Mobility and Congestion,” 100th National Planning Conference, APA, Las Vegas, April 2008

Sex and Travel in the USA, 1985-2005,” Annual Meeting of the Association of American Geographers, Boston, April 2008

Smart Growth with Chinese Characteristics: Transportation/Land Use Integration in Urban China,” Harvard China Project, Harvard University, March 2008

Sex, Race and Traffic: What is Changing and Why,” Distinguished Speaker Series, MIT Center for Transportation & Logistics, March 2008

“How Urban Form Affects Travel, Public Health, and Climate Change,” MIT Urban Studies & Planning, March 2008

“Public/Private People/Place Development Strategies,” Harvard Graduate School of Design, March 2008

“Challenges for Smart Growth in China (and the U.S.),” presentation to visiting delegation from the Chinese Academy of Urban Planning & Design, PRC, January 2008

“Sex and Traffic, Etc.,” Robert F. Wagner Graduate School of Public Service, NYU, December 2007

Downtown Development in Los Angeles: Planning Obstacles & Opportunities,” Annual UCLA Real Estate Conference, Ziman Center for Real Estate, Skirball Center, Los Angeles, November 2007

“Sex and Commuting, 1985-2005,” Department of Policy, Planning & Design, UC Irvine, October 2007

People-Based Versus Place-Based Economic Development Strategies: A Reconciliation,” ACSP Conference, Milwaukee, Wisconsin, October 2007. (with M. Manville)

“Challenges to Land Use/Transportation Integration in Modern Urban China,” Institute of Transportation Studies/Enjoyor, Zhejiang University, Hangzhou, PRC, October 2007

“Smart Growth with Chinese Characteristics,” Third International Symposium on Urban Development and Land Policy in China, Lincoln Institute of Land Policy, Hangzhou, PRC, October 2007

Top 5 Challenges to Integrating Transportation with Land Use in Urban China,” 1st Urban Transportation Conference, China Planning Network, Beijing, August 2007.

Urban Sprawl and the Built Environment,” Invited lecture, Beijing Municipal Institute of City Planning and Design, Beijing, August 2007.

Suburbanization, Sprawl, and the New Mobility,” Seventh International Symposium on Asia Pacific Architecture, School of Architecture, University of Hawai’i at Mānoa, June 2007.

Planeación Urbana y Políticas de Suelo: Puntos de Debate,” Seminario Internacional 10 Años de la Ley 388 de 1997: Sus Aportes al Ordinamiento Urbano y a la Consolidatión de Políticas de Suelo, National Capitol Building, Bogotá, Colombia, May 2007.

Housing and Poverty in the U.S.: New Evidence on What, Who and Why,” Institute of Urban and Regional Development, UC Berkeley, April 2007.

U.S. Housing Affordability and Crowding Trends, 1985-2005,” Annual Meeting of the Association of American Geographers, San Francisco, April 2007.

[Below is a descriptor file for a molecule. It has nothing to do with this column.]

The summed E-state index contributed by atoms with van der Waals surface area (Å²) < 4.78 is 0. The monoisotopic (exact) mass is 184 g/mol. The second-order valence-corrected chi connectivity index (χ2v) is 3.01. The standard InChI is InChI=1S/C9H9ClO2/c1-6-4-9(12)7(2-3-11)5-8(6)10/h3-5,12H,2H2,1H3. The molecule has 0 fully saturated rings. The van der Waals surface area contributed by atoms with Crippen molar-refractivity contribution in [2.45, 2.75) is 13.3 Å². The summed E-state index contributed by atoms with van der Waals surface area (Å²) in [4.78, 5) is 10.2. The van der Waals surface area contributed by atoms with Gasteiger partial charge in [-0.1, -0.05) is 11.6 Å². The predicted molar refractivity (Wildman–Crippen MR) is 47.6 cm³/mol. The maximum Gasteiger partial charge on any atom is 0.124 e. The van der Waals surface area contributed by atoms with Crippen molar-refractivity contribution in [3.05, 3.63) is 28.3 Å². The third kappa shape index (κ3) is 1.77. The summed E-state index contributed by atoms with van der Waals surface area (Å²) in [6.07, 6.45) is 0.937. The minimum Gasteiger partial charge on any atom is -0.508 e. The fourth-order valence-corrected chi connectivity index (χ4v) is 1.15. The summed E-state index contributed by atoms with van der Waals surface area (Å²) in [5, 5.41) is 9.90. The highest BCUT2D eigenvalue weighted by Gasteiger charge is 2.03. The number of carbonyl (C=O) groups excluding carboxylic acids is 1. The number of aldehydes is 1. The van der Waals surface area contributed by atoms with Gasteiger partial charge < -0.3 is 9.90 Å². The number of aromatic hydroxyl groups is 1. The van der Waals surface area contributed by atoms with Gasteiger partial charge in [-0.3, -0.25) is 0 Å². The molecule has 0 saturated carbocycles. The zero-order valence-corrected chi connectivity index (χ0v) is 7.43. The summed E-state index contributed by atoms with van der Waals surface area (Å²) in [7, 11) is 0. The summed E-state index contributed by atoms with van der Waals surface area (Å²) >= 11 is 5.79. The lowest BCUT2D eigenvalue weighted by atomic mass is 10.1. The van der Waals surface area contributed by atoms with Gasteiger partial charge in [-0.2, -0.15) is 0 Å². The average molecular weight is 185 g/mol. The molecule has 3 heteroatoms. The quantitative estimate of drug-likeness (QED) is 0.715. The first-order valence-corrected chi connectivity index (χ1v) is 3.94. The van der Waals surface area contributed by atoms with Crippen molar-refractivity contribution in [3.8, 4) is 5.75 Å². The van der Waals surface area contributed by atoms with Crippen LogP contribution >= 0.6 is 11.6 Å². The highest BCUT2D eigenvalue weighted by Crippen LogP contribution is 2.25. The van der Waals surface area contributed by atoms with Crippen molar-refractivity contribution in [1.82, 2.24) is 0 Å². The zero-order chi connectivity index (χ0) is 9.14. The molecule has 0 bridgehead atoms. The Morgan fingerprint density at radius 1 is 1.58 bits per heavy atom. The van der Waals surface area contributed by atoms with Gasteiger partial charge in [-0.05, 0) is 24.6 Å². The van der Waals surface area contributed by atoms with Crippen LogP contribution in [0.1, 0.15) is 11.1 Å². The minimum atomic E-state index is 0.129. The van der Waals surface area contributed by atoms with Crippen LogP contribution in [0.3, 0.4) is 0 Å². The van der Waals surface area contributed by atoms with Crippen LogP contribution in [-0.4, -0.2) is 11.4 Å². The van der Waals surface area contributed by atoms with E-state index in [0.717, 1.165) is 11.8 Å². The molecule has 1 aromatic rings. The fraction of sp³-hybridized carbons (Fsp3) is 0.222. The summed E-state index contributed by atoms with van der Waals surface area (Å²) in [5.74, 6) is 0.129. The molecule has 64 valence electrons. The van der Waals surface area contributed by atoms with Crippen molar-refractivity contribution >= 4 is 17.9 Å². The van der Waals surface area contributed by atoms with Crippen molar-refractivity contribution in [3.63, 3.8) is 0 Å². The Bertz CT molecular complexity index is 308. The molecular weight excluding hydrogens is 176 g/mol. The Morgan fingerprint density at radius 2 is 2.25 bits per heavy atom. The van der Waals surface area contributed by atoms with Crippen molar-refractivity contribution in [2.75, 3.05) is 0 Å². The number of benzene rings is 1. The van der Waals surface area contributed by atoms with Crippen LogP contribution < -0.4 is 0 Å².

Is the Gender Gap History?,” University of California Thirteenth Annual Transportation Research Conference, UCLA, February 2007.

Sex, Lies, and Commuting in the US: 1985-2005,” University of Toronto, February 2007.

“New Research on the Journey to Work,” Department of Urban & Regional Planning, University of Illinois, Urbana-Champaign, January 2007.

“Sex, Lies, and the Built Environment,” Department of City & Regional Planning, University of Pennsylvania, Philadelphia, January 2007.

“Growth, Growth Impacts, and Planning for Growth,” Aquarium of the Pacific, Long Beach, December 2006.

“Integrating Land Use and Transportation Planning,” presentation to the Director of the Beijing Municipal Planning Bureau, November 2006.

“Public Economics for Planners,” ACSP Conference, Ft. Worth, Texas, November 2006.

Local Public Finance Reform in China,” Second Annual International Symposium on Urban Planning and Land Policy, Lincoln Institute, Shenzhen, China, October 2006.

Public Finance Concepts for Planners,” Fiscal Dimensions of Planning Seminar, Lincoln Institute of Land Policy, Cambridge, Massachusetts, July 24, 2006.

Housing and Poverty in the USA, 1985-2005,” World Planning Schools Congress, Mexico City, July 14, 2006.

The Rapid Development of China’s Urban Transportation Systems: Opportunities, Challenges and Policies,” China Planning Network 3rd Annual Conference, Beijing, June 14, 2006.

Smart Growth in the U.S. and the Pearl River Delta Region,” World Planning Scholars Lecture 1, China Planning Network, Zhongshan University, Guangzhou, China, June 12, 2006.

Lectures on Land Use,” Lincoln Institute of Land Policy and PRC Ministry of Land Resources, Qingdao, China, June 10-11, 2006.

“Public Finance and Urban Development Strategies in China,” invited, Symposium on Important Issues in the Era of Rapid Urbanization in China, Lincoln Institute of Land Policy, Cambridge, Massachusetts, May 22, 2006.

Formal/Informal: A Perspective on China,” invited, Center for Architecture and People’s Architecture, New York City, May 16, 2006.

“Growth and Growth Impacts in the South San Francisco Bay Area,” invited, Social Science Dimensions Workshop: Identifying Political, Economic, and Social Obstacles and Opportunities, South Bay Salt Pond Restoration Project, Mountain View, California, April 18, 2006.

“Sex, Race and Roads: New Research on Shelter and Travel,” invited, Department of City Regional Planning, Cornell University, April 12, 2006.

“Suburbanization and Its Discontents: What We Do and Don’t Know About How to Plan the Built Environment,” invited, Department of Urban Planning, Columbia University, April 10, 2006.

“The American University of Cairo/UCLA Environmental Studies Initiative,” American University of Cairo, Egypt, April 3, 2006.

Smart Growth with Chinese Characteristics,” invited, Changsha University of Science and Technology, Xiantang, and Chinese Academy of Urban Planning and Design, Beijing, China, December 2005.

“Four Lectures on Sprawl, Suburbanization, and Alternatives,” Lincoln Institute of Land Policy Workshop, Changsha, Hunan Province, China, December 2005.